Sectarianism gets the red card at Seaview
23rd August 2012
SLIG has now completed it's third annual Interface Soccer Seven's Tournamant.
On Tuesday 14th August, more than 150 girls and boys from interface areas across Belfast came together for a soccer sevens tournament at Seaview Stadium in North Belfast.
The event was organised by SLIG's Neil McKee, and funded by the Housing Executive’s Community Cohesion Unit and the Northern Ireland Community Relations Council.
SLIG believes that sport has an important role to play in breaking down sectarian barriers. This year's Soccer Tournament follows on from last year's very succesful tournament and was aimed at cultivating and sustaining positive relations at a local level right across the city. So, as well as competing on a ‘round robin’ and knockout basis, the children also attended Good Relations Workshops focusing on the ‘similarities and differences’ between their communities.
Neil tells us:
“Real progress is being made day in day out in interface areas across the city, so today is all about building on the positive relationships that already exist as well as forging new ones.
We highlight the similarities and differences that exist between interface communities, dispel myths and misconceptions and try to break down some of the barriers that are synonymous with a segregated society.”
Speaking on the day, Jennifer Hawthorne, Head of the Housing Executive’s Community Cohesion Unit said:
“The Northern Ireland Life and Times Survey highlighted that over 80% of people aspire to live in a mixed neighbourhood, so it is essential that the development of positive relations at a local level, regardless of religion or ethnic background, is at the heart of what we do as an organisation.
That is why projects like this are so important to us. Not only are they fun but they give the children an opportunity to see at first hand what it would be like living in a shared community. And, if we uncover the next Jonny Evans or Chris Brunt along the way that would be a bonus!”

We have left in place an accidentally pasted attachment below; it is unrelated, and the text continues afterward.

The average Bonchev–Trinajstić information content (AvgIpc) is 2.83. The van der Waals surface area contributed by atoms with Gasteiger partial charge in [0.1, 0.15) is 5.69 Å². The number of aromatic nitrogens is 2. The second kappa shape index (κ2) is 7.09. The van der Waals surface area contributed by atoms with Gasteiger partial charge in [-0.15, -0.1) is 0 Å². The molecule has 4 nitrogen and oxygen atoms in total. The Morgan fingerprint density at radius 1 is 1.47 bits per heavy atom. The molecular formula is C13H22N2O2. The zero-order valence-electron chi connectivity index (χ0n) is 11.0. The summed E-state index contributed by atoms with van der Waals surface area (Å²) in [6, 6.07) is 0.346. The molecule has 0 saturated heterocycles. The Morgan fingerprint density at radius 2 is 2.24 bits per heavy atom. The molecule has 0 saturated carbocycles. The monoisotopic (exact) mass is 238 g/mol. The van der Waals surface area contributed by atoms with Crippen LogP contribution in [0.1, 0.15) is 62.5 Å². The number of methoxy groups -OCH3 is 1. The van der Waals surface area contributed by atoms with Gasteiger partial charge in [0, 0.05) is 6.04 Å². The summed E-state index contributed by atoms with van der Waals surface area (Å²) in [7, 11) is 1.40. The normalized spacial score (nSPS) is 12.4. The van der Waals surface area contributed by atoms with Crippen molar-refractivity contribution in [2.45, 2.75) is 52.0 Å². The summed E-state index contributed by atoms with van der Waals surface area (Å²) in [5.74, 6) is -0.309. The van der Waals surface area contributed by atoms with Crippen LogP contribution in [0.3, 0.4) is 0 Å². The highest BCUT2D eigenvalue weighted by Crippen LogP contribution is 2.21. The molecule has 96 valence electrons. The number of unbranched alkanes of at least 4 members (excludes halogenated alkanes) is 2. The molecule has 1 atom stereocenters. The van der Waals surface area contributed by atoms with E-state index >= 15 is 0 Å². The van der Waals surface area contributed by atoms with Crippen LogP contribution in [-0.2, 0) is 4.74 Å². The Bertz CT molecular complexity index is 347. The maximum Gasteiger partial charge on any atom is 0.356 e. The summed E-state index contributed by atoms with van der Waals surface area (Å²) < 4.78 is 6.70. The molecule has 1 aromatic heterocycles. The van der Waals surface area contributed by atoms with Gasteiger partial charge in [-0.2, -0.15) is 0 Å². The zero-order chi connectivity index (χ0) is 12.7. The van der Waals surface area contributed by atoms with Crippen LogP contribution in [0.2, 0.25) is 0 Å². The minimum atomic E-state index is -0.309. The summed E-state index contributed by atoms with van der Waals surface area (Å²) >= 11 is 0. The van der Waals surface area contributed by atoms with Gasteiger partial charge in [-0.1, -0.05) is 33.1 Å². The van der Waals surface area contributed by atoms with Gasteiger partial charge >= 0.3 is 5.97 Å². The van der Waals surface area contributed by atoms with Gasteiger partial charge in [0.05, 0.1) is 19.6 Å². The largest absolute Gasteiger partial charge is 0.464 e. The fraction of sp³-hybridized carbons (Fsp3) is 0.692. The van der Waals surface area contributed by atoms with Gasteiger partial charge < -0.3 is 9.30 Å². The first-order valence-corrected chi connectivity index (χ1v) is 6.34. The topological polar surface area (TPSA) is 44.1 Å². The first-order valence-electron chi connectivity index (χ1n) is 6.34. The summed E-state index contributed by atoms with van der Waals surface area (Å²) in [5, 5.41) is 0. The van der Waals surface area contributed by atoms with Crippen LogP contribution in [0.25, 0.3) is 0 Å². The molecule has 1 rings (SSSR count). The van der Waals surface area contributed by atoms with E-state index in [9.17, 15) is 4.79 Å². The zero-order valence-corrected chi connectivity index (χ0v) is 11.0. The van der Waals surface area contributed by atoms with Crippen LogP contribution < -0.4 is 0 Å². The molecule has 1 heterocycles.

Bebhinn McKinley, Policy Officer with NI Community Relations Council stated:
“CRC have been working through the Interface Working Group and Interface Community Partners for several years to create the conditions to transform and regenerate interface areas. The environment has changed significantly recently and we have seen substantial progress. Through this project SLIG have again demonstrated their commitment to improving relationships and supporting young people in interface areas.”
Tony McCusker, Chair of NI Community Relations Council added:
“CRC is pleased to support this initiative and the work to build better relationships between communities, particularly involving young people.”
Teams competing on the day came from Lenadoon, Suffolk, Sandy Row, Lower Falls, Shankill, Waterworks, Lower Ormeau and Inner East Belfast. The Under 13s boys winners were Immaculata with Lenadoon runners up. Waterworks girls won the Under 16s girls competition beating Lenadoon girls in the final and the Under 16s boys competition was won by Connswater who beat Sandy Row in the final.
Declan Smyth (13) from Lenadoon said “It’s the second time I have taken part. I wanted to see people from different communities. I don’t like people fighting. There are differences – but through the football and workshops, you see they are not big differences. You can get past them”
Stephen Boyd (14) from East Belfast said “Its just an experience – to be able to play football with people from different areas. I would not meet people from other areas without something like this. I just would not get the opportunity.”
SLIG continues to be committed to bringing young people together through sport and other activities. Huge well done to everyone that took part!
For more information, simply contact:
- Neil McKee
- Tel: 028 9062 9146